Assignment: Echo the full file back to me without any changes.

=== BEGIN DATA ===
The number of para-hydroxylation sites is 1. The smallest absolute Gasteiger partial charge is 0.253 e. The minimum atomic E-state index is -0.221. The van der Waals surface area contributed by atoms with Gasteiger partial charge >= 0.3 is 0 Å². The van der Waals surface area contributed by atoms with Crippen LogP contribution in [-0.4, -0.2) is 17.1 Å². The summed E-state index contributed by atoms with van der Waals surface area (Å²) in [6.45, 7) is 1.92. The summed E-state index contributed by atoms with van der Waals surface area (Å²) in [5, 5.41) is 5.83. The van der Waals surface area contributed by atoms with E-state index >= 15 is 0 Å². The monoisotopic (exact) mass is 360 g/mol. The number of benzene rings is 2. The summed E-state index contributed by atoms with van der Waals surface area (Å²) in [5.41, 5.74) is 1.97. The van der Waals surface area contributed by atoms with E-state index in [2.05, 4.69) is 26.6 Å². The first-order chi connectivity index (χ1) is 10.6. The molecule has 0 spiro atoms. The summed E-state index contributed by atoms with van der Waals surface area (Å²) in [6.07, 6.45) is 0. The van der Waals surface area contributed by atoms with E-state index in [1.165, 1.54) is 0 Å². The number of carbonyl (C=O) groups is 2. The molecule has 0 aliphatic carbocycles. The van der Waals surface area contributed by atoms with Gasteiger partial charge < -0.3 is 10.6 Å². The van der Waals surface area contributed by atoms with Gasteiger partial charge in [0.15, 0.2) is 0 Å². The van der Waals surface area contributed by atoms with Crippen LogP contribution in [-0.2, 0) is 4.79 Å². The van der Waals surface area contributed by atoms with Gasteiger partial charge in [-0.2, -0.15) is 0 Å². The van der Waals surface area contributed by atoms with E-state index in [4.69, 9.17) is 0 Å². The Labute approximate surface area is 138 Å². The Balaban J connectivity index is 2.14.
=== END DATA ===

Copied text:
The number of para-hydroxylation sites is 1. The smallest absolute Gasteiger partial charge is 0.253 e. The minimum atomic E-state index is -0.221. The van der Waals surface area contributed by atoms with Gasteiger partial charge >= 0.3 is 0 Å². The van der Waals surface area contributed by atoms with Crippen LogP contribution in [-0.4, -0.2) is 17.1 Å². The summed E-state index contributed by atoms with van der Waals surface area (Å²) in [6.45, 7) is 1.92. The summed E-state index contributed by atoms with van der Waals surface area (Å²) in [5, 5.41) is 5.83. The van der Waals surface area contributed by atoms with E-state index >= 15 is 0 Å². The monoisotopic (exact) mass is 360 g/mol. The number of benzene rings is 2. The summed E-state index contributed by atoms with van der Waals surface area (Å²) in [5.41, 5.74) is 1.97. The van der Waals surface area contributed by atoms with E-state index in [2.05, 4.69) is 26.6 Å². The first-order chi connectivity index (χ1) is 10.6. The molecule has 0 spiro atoms. The summed E-state index contributed by atoms with van der Waals surface area (Å²) in [6.07, 6.45) is 0. The van der Waals surface area contributed by atoms with E-state index in [1.165, 1.54) is 0 Å². The number of carbonyl (C=O) groups is 2. The molecule has 0 aliphatic carbocycles. The van der Waals surface area contributed by atoms with Gasteiger partial charge < -0.3 is 10.6 Å². The van der Waals surface area contributed by atoms with Gasteiger partial charge in [0.15, 0.2) is 0 Å². The van der Waals surface area contributed by atoms with Crippen LogP contribution in [-0.2, 0) is 4.79 Å². The van der Waals surface area contributed by atoms with Gasteiger partial charge in [-0.2, -0.15) is 0 Å². The van der Waals surface area contributed by atoms with E-state index in [4.69, 9.17) is 0 Å². The Labute approximate surface area is 138 Å². The Balaban J connectivity index is 2.14.